Problems and prospects of banking industry in Bangladesh
The central bank has finally approved nine more banks in addition to existing 47 commercial banks in Bangladesh. Three new NRB commercial banks, sponsored by non-resident Bangladeshis (NRBs), and six private commercial banks (PCBs), have been approved aiming to help boost the inflow of foreign exchange and strengthen the ongoing financial inclusion programmes through bringing unbanked people under the banking network respectively. The letters of intent (LoIs) `have already been issued to the sponsors of such approved banks. There have been many significant developments in the economy of Bangladesh since 2000-2001, the central bank stated, explaining the economic context and rationale behind issuing licences in favour of new banks. The economy has grown and the banking system has become more competitive but there are still a large number of under-banked people in Bangladesh.
Recent estimates from a survey conducted by the Institute of Microfinance (IoF) found that only 45 per cent of the nearly 9000 households surveyed do have access to banks and micro-finance institutions (MFIs) for loans. The population per branch (21065) and the ratio of loan accounts per 1000 adults (42yrs) suggest that the outreach of the formal financial sector in Bangladesh is lower than that in India (14485 and 124 respectively) and Pakistan (20340 population per branch and 47 loan accounts per 1000), according to the statement of IoF.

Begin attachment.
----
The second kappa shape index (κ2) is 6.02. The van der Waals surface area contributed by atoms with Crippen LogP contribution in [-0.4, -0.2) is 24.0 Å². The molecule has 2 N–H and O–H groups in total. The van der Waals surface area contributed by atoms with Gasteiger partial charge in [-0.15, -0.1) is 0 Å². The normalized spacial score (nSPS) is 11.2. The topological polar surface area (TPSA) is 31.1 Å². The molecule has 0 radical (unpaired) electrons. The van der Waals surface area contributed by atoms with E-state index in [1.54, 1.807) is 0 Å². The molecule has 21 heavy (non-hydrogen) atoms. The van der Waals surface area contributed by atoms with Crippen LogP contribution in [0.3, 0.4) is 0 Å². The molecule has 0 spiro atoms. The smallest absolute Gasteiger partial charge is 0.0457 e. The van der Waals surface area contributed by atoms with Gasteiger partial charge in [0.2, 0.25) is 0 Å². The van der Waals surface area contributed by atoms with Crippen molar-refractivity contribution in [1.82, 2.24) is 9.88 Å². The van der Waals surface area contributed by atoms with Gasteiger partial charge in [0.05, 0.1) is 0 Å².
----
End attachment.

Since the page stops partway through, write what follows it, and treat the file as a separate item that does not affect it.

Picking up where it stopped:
Bangladesh Bank assumes that the new banks will help increase the quality of banking services by increasing competition in the banking sector. They will also be able to meet the unfulfilled demand for credit by the private sector whose needs have grown in line with a fast expanding economy. The central bank noted that, for new banks the ratio of opening rural and urban branch will be 1:1 which will help increase bank branches in rural areas and improve financial inclusion. But the home truth...
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